Tuesday, July 14, 2009

A Few Thoughts on Health Care

Health care is a service industry.

A patient receives a service in exchange for monetary compensation.

It’s a lot like the service a dry cleaner, a grocery store, or auto mechanic may provide.

From the time we were kids, most of us heard that a consumer must know the difference between ‘wants’ and ‘needs’. It seems now that our modern society is so accustomed to the instant gratification of their ‘wants’, that they think it is up to someone else to provide for their ‘needs’.

Somewhere along the line companies began offering health insurance as a benefit to attract a competitive workforce, just as some companies offer benefits like a gym membership or a town car.

I might wish that had never happened, because it leads us to where we are now, and yet I would not wish to interfere with the compensation that a business chooses to pay it’s employees.

But here we are in 2009, and because people have sought employers that provide this valuable perk, now many think it is the government’s place to provide health care for those who do not have it. Employment also provides you the cash to by food. Is that now the responsibility of the government? You might say it is, in the form of food stamps. I would reply that both health care and food may be provided in an emergency, as a safety net, but the amount given and the time frame served should be limited in order to encourage a return to the individual or family providing for themselves.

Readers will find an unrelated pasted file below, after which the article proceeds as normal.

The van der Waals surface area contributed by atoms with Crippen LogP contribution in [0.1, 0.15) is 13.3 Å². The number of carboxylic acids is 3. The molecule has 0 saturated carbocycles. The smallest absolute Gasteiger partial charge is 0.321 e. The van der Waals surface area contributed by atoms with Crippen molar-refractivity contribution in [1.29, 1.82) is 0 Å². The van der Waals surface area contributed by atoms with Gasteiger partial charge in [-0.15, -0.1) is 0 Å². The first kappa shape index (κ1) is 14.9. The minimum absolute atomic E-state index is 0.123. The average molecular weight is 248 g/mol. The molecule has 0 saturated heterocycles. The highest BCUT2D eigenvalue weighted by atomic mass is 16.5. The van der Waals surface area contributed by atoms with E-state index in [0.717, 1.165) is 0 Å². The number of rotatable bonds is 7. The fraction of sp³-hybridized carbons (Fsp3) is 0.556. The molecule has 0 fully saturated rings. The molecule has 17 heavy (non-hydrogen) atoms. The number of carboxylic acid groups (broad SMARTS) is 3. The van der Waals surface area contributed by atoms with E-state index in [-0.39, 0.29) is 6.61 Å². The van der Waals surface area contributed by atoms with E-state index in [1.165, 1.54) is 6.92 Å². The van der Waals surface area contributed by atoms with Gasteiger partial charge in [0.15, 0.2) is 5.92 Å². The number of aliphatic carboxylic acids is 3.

Let’s look at it from the point of view of the health care professional.

Here you may have a youth who studied while the other teens were out having fun. A young adult who continued in medical school while their peers were finishing their schooling and embarking on careers. A man or woman who’s young family sacrificed financially during residency…..All with the plan that his investment of time and effort will pay off someday when his expertise earns him a good living.

Government control of the health care industry meddles with this plan, changing the rules on the healthcare worker once he has already invested his time and energy. The more the government is involved, the more restrictions there will be on the medical professionals, causing good doctors with other prospects to leave the field, and discouraging others from seeking that path.

Government involvement in any market introduces escalating inefficiency. And as much as we like to think of health care in an altruistic way, it is still a service that must be done by someone, and like any market, will always be subject to inefficiency in direct proportion to the government involvement forced upon it.


1 comment:

  1. And if you, like the overwhelming majority of Americans, are happy with your current insurance through your employer - hang on to your hat!
    Why should an employer continue to offer this benefit once the government starts to compete with private insurers?
    The big secret (not so secret actually) is that all the major companies out there are big supporters of this medical "reform" - because it allows them to avoid those costs.

    The number one factor driving medical and insurance costs today IS THE GOVERNMENT INVOLVEMENT!!!
    Because Medicare is such a huge business, their formulary has a direct impact on the drugs that make it on to the market for anyone. If Medicare won't cover it, chances are good you'll never see it even if you have private insurance.
    Because states so heavily regulate what plans insurers are allowed to sell in their state, this has driven out the option of a truly catastrophic, high deductible policy (what used to be called "Major Medical" plans) that are such a good choice for young and normally healthy people.
    If you like the Post Office, $5000 hammers, and what you hear about the VA medical system, then good news. You're in for a real treat.